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Ekaruna - - News Round Up -

Eng­land’s most renowned and self-pro­claimed “guerilla artist” has trans­formed a derelict seafront lido into an al­ter­na­tive art ex­hi­bi­tion that is to re­main open to the pub­lic for five weeks. Banksy is back, with his first UK art ex­hi­bi­tion since his Banksy v Br­si­tol mu­seum show that took place back in 2009. Fea­tur­ing work from other artists such as Damien Hirst, Jimmy Cauty and Jenny Holzer, the park is a bru­tally hon­est anal­y­sis of many so­cial and po­lit­i­cal is­sues present in both the United King­dom and around the world.

Ac­cord­ing to the BBC, Banksy has de­scribed the ex­hi­bi­tion as a “fam­ily theme park un­suit­able for chil­dren.” His brazen ap­proach to deal­ing with on­go­ing is­sues has made him a China house­hold name, with his street paint­ings unashamedly con­fronting the prob­lems that need ad­dress­ing around the world, from a gi­ant kit­ten in Gaza to a masked youth throw­ing flow­ers in­stead of a grenade on a wall in Jerusalem. Dis­ma­land how­ever, reaches a whole new level – even for Banksy. Fea­tur­ing ‘at­trac­tions’ such as a sculp­ture of a Killer Whale leap­ing from a toi­let through a hoop and to­wards a tiny pad­dling pool, and a dead Cin­derella ly­ing mo­tion­less in her horse-drawn car­riage, Banksy’s vis­ual rep­re­sen­ta­tion is most cer­tainly not that of the tra­di­tional chil­dren’s fairy­tale.

SO-IL to cre­ate a con­crete art galery in Broklyn ’s in­dus­tri­al­neigh­bourhod

Led by a Dutch ar­chi­tect named Flo­rian Iden­burg along with his part­ners Jing Liu and Ilias Pa­pa­geor­giou, New York-based de­sign of­fice, SO-IL has re­vealed plans for a con­crete art gallery to be es­tab­lished within an in­dus­trial neigh­bour­hood in Brook­lyn. Cre­ative Hol­land re­ports that SO-IL re­fer to the build­ing as “an ex­plo­ration in soft form,” with a group of shell-like struc­tures shap­ing both the in and out­side of the gallery.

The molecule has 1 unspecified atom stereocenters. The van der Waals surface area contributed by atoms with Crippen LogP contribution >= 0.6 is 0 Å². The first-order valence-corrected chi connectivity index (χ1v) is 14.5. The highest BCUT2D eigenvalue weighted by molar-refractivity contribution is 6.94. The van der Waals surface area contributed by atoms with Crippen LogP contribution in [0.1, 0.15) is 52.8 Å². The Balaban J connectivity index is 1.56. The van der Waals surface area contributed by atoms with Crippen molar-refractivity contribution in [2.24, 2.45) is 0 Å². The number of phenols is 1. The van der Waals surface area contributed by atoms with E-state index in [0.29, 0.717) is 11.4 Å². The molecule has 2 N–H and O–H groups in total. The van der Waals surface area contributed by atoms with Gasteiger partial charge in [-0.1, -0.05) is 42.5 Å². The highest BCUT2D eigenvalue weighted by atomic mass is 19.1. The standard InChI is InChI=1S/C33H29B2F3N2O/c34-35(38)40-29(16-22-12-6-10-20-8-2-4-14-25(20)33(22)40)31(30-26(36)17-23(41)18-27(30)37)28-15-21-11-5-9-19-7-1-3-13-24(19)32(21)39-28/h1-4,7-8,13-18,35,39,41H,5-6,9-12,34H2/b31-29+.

SO-IL also com­mented that, “the self-sup­port­ing ge­om­e­try of th­ese shells ex­ists in tension with pro­gram­ming, light, and cir­cu­la­tion.” The shells there­fore catch the nat­u­ral light and then trans­mit it into the in­te­rior. The whole build­ing has a play­ful feel to it, with the ex­te­rior of the build­ing hav­ing edges that slip in and out of view.

The SO-IL of­fice has worked on a range of projects, found within the ar­chi­tec­ture, academia and the art fields, and this project is ex­pected to fin­ish some­time in 2017.

Yinchuan’s Mu­seum of Con­tem­po­rary Art is a re­flec­tion of the nearby Yelow River

We Ar­chitech Anony­mous (WAA ) has re­cently com­pleted work on Yinchuan’s Mu­seum of Con­tem­po­rary Art (MOCA), which sits com­fort­ably along­side the coun­try’s renowned Yel­low River.

The mu­seum is lo­cated on a pro­tected area of wet­land, and the de­sign of the build­ing is a clever one. In­tended to re­flect the shape and sil­hou­ette of the sur­round­ing land­scape, the mu­seum con­veys a mod­ern vis­ual rep­re­sen­ta­tion of the nat­u­ral world around it. The team of de­sign­ers played upon the ef­fect the river’s ero­sion has had on the land­scape, and this can be seen from the build­ing’s over­lap­ping ex­te­rior folds. Speak­ing with De­sign­boom, the ar­chi­tects ex­plained their unique cre­ation. “Us­ing para­met­ric tech­niques we were able to vi­su­alise th­ese lay­ers and texturise the façade to im­plant an iden­tity which echoes time through its weath­er­ing. The grad­ual shift of the yel­low river through our site has spanned the whole length of Chi­nese civil­i­sa­tion, which can be seen dwarfed in com­par­i­son to the river’s ex­is­tence.”

Upon en­ter­ing the build­ing a large in­ter­nal void ap­pears to di­vide the space into two, and the en­trance is made to have a some­what weath­ered ef­fect. As well as gal­leries, the mu­seum is home to ed­u­ca­tional fa­cil­i­ties, a lec­ture the­atre, a li­brary work­shop and class­rooms.

In ad­di­tion to an el­e­vated dis­play deck, the per­ma­nent art col­lec­tion and vis­i­tor restau­rant, there is an out­door sculp­ture park to com­plete the aes­thetic of the mu­seum. The scheme is hoped to bring lo­cal com­mu­ni­ties to­gether un­der one roof for a cul­tural ex­pe­ri­ence.

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